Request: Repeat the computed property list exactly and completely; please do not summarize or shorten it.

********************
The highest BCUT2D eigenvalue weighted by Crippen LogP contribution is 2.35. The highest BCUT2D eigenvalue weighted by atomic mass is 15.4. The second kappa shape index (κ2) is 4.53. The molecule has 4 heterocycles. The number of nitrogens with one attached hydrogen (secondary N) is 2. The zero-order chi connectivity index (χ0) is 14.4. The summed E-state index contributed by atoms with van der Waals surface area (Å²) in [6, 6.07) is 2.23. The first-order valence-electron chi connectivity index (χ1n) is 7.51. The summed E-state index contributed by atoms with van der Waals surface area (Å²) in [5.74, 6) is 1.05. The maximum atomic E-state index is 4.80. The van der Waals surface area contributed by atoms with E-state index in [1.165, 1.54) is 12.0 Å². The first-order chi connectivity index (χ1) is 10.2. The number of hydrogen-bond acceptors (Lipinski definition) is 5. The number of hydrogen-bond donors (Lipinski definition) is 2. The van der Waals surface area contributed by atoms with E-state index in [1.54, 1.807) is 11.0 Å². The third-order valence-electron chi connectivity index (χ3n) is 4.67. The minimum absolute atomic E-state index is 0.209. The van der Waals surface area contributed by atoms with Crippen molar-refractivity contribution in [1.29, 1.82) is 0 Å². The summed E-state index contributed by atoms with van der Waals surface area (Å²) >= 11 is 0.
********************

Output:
The highest BCUT2D eigenvalue weighted by Crippen LogP contribution is 2.35. The highest BCUT2D eigenvalue weighted by atomic mass is 15.4. The second kappa shape index (κ2) is 4.53. The molecule has 4 heterocycles. The number of nitrogens with one attached hydrogen (secondary N) is 2. The zero-order chi connectivity index (χ0) is 14.4. The summed E-state index contributed by atoms with van der Waals surface area (Å²) in [6, 6.07) is 2.23. The first-order valence-electron chi connectivity index (χ1n) is 7.51. The summed E-state index contributed by atoms with van der Waals surface area (Å²) in [5.74, 6) is 1.05. The maximum atomic E-state index is 4.80. The van der Waals surface area contributed by atoms with E-state index in [1.165, 1.54) is 12.0 Å². The first-order chi connectivity index (χ1) is 10.2. The number of hydrogen-bond acceptors (Lipinski definition) is 5. The number of hydrogen-bond donors (Lipinski definition) is 2. The van der Waals surface area contributed by atoms with E-state index in [1.54, 1.807) is 11.0 Å². The third-order valence-electron chi connectivity index (χ3n) is 4.67. The minimum absolute atomic E-state index is 0.209. The van der Waals surface area contributed by atoms with Crippen molar-refractivity contribution in [1.29, 1.82) is 0 Å². The summed E-state index contributed by atoms with van der Waals surface area (Å²) >= 11 is 0.